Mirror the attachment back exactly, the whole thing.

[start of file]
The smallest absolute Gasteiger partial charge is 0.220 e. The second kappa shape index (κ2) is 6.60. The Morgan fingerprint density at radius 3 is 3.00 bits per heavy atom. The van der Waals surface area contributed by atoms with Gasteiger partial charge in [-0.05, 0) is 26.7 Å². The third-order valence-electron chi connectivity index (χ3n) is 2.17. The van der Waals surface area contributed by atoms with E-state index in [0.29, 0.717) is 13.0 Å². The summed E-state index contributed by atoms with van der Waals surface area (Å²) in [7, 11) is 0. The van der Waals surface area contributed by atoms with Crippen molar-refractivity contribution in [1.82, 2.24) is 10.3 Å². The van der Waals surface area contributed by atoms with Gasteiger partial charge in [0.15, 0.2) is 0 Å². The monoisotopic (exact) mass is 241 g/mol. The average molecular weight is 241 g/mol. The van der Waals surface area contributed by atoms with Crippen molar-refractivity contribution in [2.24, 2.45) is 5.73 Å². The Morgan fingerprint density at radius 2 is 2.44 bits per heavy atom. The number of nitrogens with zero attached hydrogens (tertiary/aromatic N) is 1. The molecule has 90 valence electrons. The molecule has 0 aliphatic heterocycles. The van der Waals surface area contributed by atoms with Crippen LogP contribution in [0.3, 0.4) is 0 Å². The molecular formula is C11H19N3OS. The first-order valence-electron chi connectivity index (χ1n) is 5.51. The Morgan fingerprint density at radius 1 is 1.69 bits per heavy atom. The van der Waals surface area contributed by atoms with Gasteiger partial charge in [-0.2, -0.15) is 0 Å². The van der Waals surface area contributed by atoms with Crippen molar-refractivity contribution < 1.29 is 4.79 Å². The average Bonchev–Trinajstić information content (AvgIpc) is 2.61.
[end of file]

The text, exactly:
The smallest absolute Gasteiger partial charge is 0.220 e. The second kappa shape index (κ2) is 6.60. The Morgan fingerprint density at radius 3 is 3.00 bits per heavy atom. The van der Waals surface area contributed by atoms with Gasteiger partial charge in [-0.05, 0) is 26.7 Å². The third-order valence-electron chi connectivity index (χ3n) is 2.17. The van der Waals surface area contributed by atoms with E-state index in [0.29, 0.717) is 13.0 Å². The summed E-state index contributed by atoms with van der Waals surface area (Å²) in [7, 11) is 0. The van der Waals surface area contributed by atoms with Crippen molar-refractivity contribution in [1.82, 2.24) is 10.3 Å². The van der Waals surface area contributed by atoms with Gasteiger partial charge in [0.15, 0.2) is 0 Å². The monoisotopic (exact) mass is 241 g/mol. The average molecular weight is 241 g/mol. The van der Waals surface area contributed by atoms with Crippen molar-refractivity contribution in [2.24, 2.45) is 5.73 Å². The Morgan fingerprint density at radius 2 is 2.44 bits per heavy atom. The number of nitrogens with zero attached hydrogens (tertiary/aromatic N) is 1. The molecule has 90 valence electrons. The molecule has 0 aliphatic heterocycles. The van der Waals surface area contributed by atoms with Crippen LogP contribution in [0.3, 0.4) is 0 Å². The molecular formula is C11H19N3OS. The first-order valence-electron chi connectivity index (χ1n) is 5.51. The Morgan fingerprint density at radius 1 is 1.69 bits per heavy atom. The van der Waals surface area contributed by atoms with Gasteiger partial charge in [-0.2, -0.15) is 0 Å². The van der Waals surface area contributed by atoms with Crippen molar-refractivity contribution < 1.29 is 4.79 Å². The average Bonchev–Trinajstić information content (AvgIpc) is 2.61.